11. September 8, 2012 at 5:19 pm

    Sorry Mitch, I wasn’t trying to insult you, or “kill the messenger”. It’s just that I like my elections in hard copy even If it has to be carved on rock, so be it. Lyndon Johnson proved that if an election could be rigged that it would be, and Carolyn Crnich proved that even a computer genius can screw up a computer program.

    Give me a trail that can’t evaporate or be altered. While we are at it, my heart is gladdened that the Ballots are printed locally and produced in an environmentally sound way. I’m even happy that the postal worker get a little work out of the mail-outs. Now watch somebody figure out that they can have the ballots printed in India cheaper, even if giving away local jobs doesn’t really help the economy in the long run.

    Not to hurt Mitch’s feeling further, but computers don’t really save paper. Most businesses use way more paper since they started using computers. Oh… By the way, thankyou for having a blog that is still computer friendly. As you may know some blogs are becoming tedious with their non-user-friendly program requirements.

  12. September 8, 2012 at 5:34 pm


    We agree that real ballots should be on paper. If you prefer your sample ballots on paper, I think you should have the right to receive them that way. But for those who would rather have online access and not get the sample ballot in the mail, I’m glad that is now an option.

    I truly had not realized this post would be controversial. My feelings are not hurt, but I’m amused by the small reaction it stirred up. There’s apparently no idea so minor and innocuous that someone out in the blogosphere is not ready to say “no, mustn’t do that.”

  13. STV
    September 8, 2012 at 5:50 pm

    Mitch, As a printer I am perhaps a bit thin-skinned about the suggestion that somehow the Internets are more Eco-Groovy than printing. Because, it is simply not true.

  14. What Now
    September 8, 2012 at 7:25 pm

    “This idea of distributing information via the internet will never work.

    Further, printing on paper has thrown millions of stone-carvers out of work, and I think we should immediately demand that sample ballots be carved in stone. This will result in seasonal employment for millions of postal workers, in addition to the jobs created for stone carvers, quarry workers, and chiropractors.”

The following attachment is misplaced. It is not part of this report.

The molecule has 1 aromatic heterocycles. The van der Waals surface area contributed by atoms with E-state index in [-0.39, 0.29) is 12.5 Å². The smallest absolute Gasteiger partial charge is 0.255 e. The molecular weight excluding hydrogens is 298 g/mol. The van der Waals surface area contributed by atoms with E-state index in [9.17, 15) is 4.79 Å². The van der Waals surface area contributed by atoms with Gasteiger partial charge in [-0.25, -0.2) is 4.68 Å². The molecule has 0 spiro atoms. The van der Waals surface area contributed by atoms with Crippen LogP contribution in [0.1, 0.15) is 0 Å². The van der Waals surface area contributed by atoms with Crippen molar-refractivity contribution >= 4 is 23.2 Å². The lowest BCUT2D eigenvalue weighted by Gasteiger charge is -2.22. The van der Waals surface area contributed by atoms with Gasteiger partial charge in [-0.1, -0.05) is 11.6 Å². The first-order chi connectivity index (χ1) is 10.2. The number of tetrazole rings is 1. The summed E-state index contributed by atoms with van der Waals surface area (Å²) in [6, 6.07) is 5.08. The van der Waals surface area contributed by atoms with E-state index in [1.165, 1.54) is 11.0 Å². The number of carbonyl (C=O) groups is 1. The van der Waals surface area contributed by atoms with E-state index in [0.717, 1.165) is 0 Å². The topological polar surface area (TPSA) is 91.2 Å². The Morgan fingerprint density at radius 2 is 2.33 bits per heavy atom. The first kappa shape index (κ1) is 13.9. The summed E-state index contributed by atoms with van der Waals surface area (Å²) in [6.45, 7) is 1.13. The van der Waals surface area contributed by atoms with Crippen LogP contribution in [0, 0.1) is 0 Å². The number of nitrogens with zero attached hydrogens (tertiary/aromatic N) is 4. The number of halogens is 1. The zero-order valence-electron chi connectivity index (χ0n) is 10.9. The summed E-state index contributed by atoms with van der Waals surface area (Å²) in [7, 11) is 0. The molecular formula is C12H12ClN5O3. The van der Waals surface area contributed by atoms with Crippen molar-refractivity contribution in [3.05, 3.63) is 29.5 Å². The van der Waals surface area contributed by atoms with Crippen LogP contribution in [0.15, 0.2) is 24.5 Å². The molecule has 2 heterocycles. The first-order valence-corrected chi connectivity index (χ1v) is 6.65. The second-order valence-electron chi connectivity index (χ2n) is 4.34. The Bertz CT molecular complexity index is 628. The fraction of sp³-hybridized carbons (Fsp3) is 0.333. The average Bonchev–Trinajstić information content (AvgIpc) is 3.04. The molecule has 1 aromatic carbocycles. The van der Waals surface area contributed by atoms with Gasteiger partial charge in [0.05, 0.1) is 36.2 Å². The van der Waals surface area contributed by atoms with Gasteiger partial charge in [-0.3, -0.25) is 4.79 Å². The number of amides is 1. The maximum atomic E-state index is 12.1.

Mitch, you’re on a roll!
    Thanks for the laughs.

  15. Dick Clark
    September 9, 2012 at 7:07 am

    Mitch is right: as long as retro is in (Eka city council, B of S, Congress, SCOTUS and maybe POTUS), I say we do parchment and, for full employment, hire scribes, equipped with quills.

    Can fins on cars be far behind?

  16. G. Gilbert Yule
    September 9, 2012 at 7:33 am

    Really? This is controversial and we’re all going to choose sides?

    I think it’s nice to have options. Personally, I prefer the traditional, printed, sample ballot (I’m not buying into that it’s eco-friendly and I should somehow feel guilty about using paper). I like examining it at my leisure and annotating what I read for future research and then taking the finished product to the polls with me to help move me quickly through the actual voting process. But hey, I’m from the last century.

  17. September 9, 2012 at 9:30 am

    The majority of trees harvested for pulp occurs in the southeast United States. If we had a pulp mill, there would be big opportunities in forest restoration – namely by providing an economic incentive for harvesting tanoak … Too bad the 1% botched the Samoa Mill to line their pockets. 175 million dollars of investment and green technology wasted.

  18. Anonymous
    September 9, 2012 at 11:17 am

    How about a multi-lingual electronic version that can be printed out and kept at polls for citizens that may not read english so well?

  19. HUUFC
    September 9, 2012 at 4:53 pm

    How about a sample ballot packabe printed in English only and a ballot printed in English only, let’s save some taxpayer money.

  20. September 9, 2012 at 6:35 pm

    what are we teaching at our local university–in loco parentis– to accusations
    recourse does not exist

  21. September 9, 2012 at 7:32 pm

    Right on, HUUFC! If you wanna hang here, ya need to read, write and speak our lingo!

  22. Carolyn Crnich
    September 10, 2012 at 6:09 am

    Unlike most counties, Humboldt County is not required by federal law to print ballots/sample ballots in multiple languages. Our ballots and sample ballots are printed in English only but the Secretary of State’s Voter Information Guide is available in Spanish as well as English.

  23. FUUHC
    September 10, 2012 at 7:41 am

    How bout voting booths at Wal*Mart so we can vote and get Low Prices Always®?

  24. What Now
  25. September 11, 2012 at 6:37 am

    I prefer paper as well, but an election can be rigged no matter how you do it. Corruption will find a way.

  26. Felix
    September 11, 2012 at 8:22 pm